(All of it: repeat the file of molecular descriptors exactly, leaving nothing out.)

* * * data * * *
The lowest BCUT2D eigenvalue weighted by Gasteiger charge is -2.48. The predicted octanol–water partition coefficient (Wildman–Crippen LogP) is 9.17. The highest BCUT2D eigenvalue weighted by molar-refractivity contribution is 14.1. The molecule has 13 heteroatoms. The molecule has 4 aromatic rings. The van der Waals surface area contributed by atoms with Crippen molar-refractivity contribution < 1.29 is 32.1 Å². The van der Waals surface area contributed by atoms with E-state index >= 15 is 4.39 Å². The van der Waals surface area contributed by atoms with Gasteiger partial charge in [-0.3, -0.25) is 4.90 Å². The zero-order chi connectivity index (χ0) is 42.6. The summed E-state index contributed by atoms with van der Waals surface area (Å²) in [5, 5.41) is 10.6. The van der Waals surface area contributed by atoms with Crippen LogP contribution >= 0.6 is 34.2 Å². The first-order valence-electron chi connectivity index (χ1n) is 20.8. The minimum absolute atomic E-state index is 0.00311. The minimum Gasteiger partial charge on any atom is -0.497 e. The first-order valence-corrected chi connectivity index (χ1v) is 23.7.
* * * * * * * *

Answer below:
The lowest BCUT2D eigenvalue weighted by Gasteiger charge is -2.48. The predicted octanol–water partition coefficient (Wildman–Crippen LogP) is 9.17. The highest BCUT2D eigenvalue weighted by molar-refractivity contribution is 14.1. The molecule has 13 heteroatoms. The molecule has 4 aromatic rings. The van der Waals surface area contributed by atoms with Crippen molar-refractivity contribution < 1.29 is 32.1 Å². The van der Waals surface area contributed by atoms with E-state index >= 15 is 4.39 Å². The van der Waals surface area contributed by atoms with Gasteiger partial charge in [-0.3, -0.25) is 4.90 Å². The zero-order chi connectivity index (χ0) is 42.6. The summed E-state index contributed by atoms with van der Waals surface area (Å²) in [5, 5.41) is 10.6. The van der Waals surface area contributed by atoms with Crippen LogP contribution >= 0.6 is 34.2 Å². The first-order valence-electron chi connectivity index (χ1n) is 20.8. The minimum absolute atomic E-state index is 0.00311. The minimum Gasteiger partial charge on any atom is -0.497 e. The first-order valence-corrected chi connectivity index (χ1v) is 23.7.